After careful analysis, evaluation and reflection, you should identify those critical design issues and factors that you and your team, as developers and designers, would need to consider in developing and designing the project. You should also identify some of the design strategies you would employ to arrive at the ‘best’ possible project given the opportunities and constraints (physical, economic, social and political) at the site.
The paper should be 2,000 words with illustrations, endnotes and bibliography. The paper should cite primary and secondary research sources and all images should be credited. Images should not just consist of the work of others but should also feature original, self-produced analytical diagrams and/or sketches. References to precedents (both analytical work and built or proposed projects by others) that are relevant are encouraged, but should not substitute creative, innovative ideas and solutions crafted on your own.
1. Analyze the development current plan and development history for Atlantic Yards/Pacific Park since it was first announced in 2003.
2. Analyze the potential major ‘positive externalities’ (benefits) and significant ‘negative externalities’ (impacts) that a new development at Atlantic Yards/Pacific Park would offer? Consider:
a. At multiple scales: the community members (both local and borough wide), the local neighborhoods, and the city at large
b. Economically, and Culturally
3. What are the main commercial risks to the project’s long term feasibility and financial success? Consider:
a. Risks intrinsic to the project itself (costs, phasing, time, marketability, etc.)
b. Risks extrinsic to the project (community opposition, city approvals, environmental issues, infrastructure, etc.)
4. Strategize on how to select the appropriate scale and mix of programs for a major development like this, such that it would maximize commercial success and social benefits, yet avoid major risk or negative impacts. Consider:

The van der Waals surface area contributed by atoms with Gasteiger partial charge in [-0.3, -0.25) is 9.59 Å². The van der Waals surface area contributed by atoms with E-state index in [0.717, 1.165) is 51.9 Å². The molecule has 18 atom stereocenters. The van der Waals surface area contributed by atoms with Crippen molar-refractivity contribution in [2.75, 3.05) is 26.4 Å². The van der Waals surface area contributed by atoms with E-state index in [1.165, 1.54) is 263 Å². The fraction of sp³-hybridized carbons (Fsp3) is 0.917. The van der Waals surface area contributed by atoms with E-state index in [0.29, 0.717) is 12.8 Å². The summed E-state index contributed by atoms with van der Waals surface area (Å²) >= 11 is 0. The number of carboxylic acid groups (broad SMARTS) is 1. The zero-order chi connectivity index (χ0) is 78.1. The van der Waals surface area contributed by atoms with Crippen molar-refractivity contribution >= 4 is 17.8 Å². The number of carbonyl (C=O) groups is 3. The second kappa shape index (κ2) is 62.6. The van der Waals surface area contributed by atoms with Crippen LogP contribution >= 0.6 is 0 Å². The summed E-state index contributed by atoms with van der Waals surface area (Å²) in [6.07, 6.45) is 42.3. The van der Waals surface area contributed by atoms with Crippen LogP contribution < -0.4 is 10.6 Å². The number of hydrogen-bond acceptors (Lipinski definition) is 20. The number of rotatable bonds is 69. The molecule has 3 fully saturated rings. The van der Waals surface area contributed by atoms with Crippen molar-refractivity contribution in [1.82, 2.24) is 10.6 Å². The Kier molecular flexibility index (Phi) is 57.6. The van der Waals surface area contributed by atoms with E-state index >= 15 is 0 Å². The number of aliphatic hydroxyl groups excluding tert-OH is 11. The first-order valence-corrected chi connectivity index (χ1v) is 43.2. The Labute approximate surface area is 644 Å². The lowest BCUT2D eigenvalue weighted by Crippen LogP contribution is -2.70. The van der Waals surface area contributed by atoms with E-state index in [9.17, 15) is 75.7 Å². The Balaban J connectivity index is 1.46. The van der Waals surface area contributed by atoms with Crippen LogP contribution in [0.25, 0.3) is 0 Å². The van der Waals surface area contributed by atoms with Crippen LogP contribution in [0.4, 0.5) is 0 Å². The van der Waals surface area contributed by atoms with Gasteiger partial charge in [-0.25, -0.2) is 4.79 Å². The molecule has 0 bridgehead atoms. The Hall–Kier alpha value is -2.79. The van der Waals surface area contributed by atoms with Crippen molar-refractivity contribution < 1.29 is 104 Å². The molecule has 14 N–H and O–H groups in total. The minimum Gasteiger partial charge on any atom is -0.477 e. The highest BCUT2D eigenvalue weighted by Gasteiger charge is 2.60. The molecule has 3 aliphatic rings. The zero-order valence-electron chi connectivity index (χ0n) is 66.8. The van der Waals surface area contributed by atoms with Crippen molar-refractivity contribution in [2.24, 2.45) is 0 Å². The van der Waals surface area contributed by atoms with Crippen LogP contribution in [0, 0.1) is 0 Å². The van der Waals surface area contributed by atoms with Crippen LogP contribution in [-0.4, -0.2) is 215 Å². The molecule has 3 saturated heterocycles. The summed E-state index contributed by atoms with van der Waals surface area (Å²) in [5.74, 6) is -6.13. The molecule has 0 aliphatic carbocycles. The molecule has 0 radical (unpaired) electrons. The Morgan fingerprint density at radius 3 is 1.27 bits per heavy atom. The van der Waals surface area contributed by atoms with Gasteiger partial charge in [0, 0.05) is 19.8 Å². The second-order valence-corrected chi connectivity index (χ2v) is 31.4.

a. What are the programs most viable for commercial success – in the near term? In the long term? Are these the same or different?
b. Are there programs that the community/city particularly need, even if they are not self-sustaining commercially?
c. Are there ‘loss-leader’ programs that will enhance the long-term viability of the site?
d. What are the synergies among the programs listed per the above? How can the program mix be leveraged?
5. Identify and describe some of the key design strategies that you would employ to enhance the success of the project as a development project and new piece of the city? Consider for example:
a. Scale of buildings and where they would be located (height, density, size, etc.).
b. Key aspects of urban form given adjacent context – in what ways should the project conform to or depart from the adjacent neighborhood contexts?
c. Key public elements such as: open public space, parks/gardens, active programs, streetscape, transit or other infrastructure improvements.
d. Special programs that add value to the development/community: schools, community center, day care/children’s activities + amenities, cultural/performance spaces, sports facilities, university/research/innovation spaces, etc.
e. Issues of character, materiality, and detail elements – focusing on what are the critical design details of the project rather than questions of ‘style.’
f. Specific design moments, feature or locations that merit special attention – is there a particular corner that needs to be highlighted, a special zone/place within the site that should be marked, a certain frontage meriting of special treatment?
g. How should the project be phased over years?
6. Given your own analysis, how does the current approach to the project differ from or conform to your proposed approach? Where there are differences, why do you believe these other courses of action were pursued?